Published November 20, 2014
Superstar boxer Floyd Mayweather Jr. is facing a civil lawsuit from a pair of men who say he orchestrated a shooting attack on them two years ago outside a Las Vegas skating rink.
The lawsuit obtained Wednesday by The Associated Press accuses Mayweather, Ocie Harris and others of making threats since the attack.
Leonard Ellerbe, CEO of Mayweather Promotions, said the undefeated boxer had nothing to do with the shooting or any of the alleged acts.
"As in most civil cases this is just another attempt to extort money," Ellerbe said.
"An educated observer would examine the background of these individuals and immediately question their credibility," he said.
A lawyer for Harris, who is accused of firing shots in the incident, was not immediately available for comment. Harris has pleaded not guilty to criminal charges in the shooting. His trial is scheduled for February.
Mayweather attorney Mark Ferrario said Mayweather looks forward to resolving the dispute in court but declined further comment.
Lawyers for Quincey Williams and Damien Bland said in the lawsuit filed Tuesday that they want Mayweather and his associates to stop contacting their clients, plus an unspecified amount of money for damages.
Robert Adams and Robert Eglet, the lawyers who filed the suit, were not available Wednesday because they were preparing for an unrelated trial, their office said.
Mayweather is undefeated in 41 fights and has won titles in five divisions. He currently is training for a Sept. 17 fight against Victor Ortiz.
According to police, Mayweather argued with Williams on the night of the shooting inside the Crystal Palace Skating Center. Police say the Aug. 23, 2009, incident started over a text message Williams sent Mayweather saying he hoped the boxer would lose his upcoming fight.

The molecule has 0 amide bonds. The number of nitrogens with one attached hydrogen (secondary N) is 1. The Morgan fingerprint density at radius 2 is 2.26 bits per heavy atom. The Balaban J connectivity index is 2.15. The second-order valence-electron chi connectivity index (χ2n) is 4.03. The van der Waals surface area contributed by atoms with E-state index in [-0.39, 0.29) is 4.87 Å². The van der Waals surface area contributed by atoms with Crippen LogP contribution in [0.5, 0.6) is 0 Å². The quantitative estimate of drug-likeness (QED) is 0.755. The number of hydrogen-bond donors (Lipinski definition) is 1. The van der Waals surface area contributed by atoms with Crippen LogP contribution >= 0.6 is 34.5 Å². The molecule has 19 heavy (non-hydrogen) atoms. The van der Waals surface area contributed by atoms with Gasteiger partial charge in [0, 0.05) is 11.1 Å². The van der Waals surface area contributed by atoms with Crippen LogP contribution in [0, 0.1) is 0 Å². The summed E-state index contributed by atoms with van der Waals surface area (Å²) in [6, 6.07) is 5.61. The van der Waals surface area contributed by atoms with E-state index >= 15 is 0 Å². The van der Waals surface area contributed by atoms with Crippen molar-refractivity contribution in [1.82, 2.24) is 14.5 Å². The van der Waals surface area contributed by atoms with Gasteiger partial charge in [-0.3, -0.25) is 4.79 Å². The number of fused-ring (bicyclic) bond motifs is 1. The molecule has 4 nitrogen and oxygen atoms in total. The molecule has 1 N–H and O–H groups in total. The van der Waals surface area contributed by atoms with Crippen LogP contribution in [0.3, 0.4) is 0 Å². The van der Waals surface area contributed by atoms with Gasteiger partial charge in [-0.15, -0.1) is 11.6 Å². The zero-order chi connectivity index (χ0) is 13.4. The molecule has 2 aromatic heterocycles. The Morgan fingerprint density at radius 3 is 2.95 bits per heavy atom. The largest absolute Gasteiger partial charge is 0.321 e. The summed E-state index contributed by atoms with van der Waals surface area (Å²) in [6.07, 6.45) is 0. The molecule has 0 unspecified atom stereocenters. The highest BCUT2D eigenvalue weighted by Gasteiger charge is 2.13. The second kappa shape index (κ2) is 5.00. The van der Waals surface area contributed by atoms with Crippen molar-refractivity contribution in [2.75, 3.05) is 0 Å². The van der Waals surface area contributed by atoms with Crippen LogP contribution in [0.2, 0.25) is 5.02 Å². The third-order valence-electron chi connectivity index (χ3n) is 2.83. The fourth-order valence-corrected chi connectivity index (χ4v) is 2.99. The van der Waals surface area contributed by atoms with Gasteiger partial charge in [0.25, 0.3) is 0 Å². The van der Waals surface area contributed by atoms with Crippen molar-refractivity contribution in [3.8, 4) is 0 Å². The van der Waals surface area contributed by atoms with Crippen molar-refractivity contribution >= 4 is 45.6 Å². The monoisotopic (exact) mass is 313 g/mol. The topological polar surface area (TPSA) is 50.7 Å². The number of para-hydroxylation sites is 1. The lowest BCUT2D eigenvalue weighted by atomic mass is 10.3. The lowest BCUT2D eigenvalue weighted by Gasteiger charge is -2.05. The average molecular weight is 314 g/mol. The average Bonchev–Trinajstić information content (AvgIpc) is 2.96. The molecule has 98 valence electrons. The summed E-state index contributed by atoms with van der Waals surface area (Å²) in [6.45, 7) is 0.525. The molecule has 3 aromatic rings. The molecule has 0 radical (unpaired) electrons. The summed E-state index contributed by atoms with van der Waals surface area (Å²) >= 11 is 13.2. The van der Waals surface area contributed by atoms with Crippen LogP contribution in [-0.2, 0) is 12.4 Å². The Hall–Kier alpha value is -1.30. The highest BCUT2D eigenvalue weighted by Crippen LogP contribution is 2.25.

At the time, Mayweather was preparing to face Juan Manuel Marquez. Mayweather won that bout by unanimous decision.
Authorities have never accused Mayweather of firing shots and he has never been criminally charged in the case. Witnesses told police they saw Harris fire at least five shots at a BMW sedan with the two men inside after having earlier spoken with Mayweather. Neither man in the vehicle was wounded.
Mayweather later denied knowing Harris or having any knowledge of a shooting. But police said they linked the boxer and Harris through witnesses, surveillance videotapes and records seized when authorities served search warrants at Mayweather's home.
The lawsuit, which was first reported by the Las Vegas Review-Journal, said the men now live in "immediate and mortal fear" of being hurt by Mayweather and the other people they say are responsible for the shooting.
Williams told the Review-Journal last year that he used to work for Mayweather years ago, but quit because of pay.
"He (Mayweather) feels like he's entitled to do whatever he wants and get away with it," Williams told the newspaper.
Mayweather has a history of court dealings.
He has been accused in a federal lawsuit alleging he defamed boxing rival Manny Pacquiao. Mayweather also faces felony charges stemming from a domestic argument and misdemeanor charges in other cases.
Pacquiao and Mayweather have come close to agreeing to terms on what likely would be the richest fight in boxing history, only for the discussions to repeatedly break down.
Oskar Garcia can be reached at http://twitter.com/oskargarcia.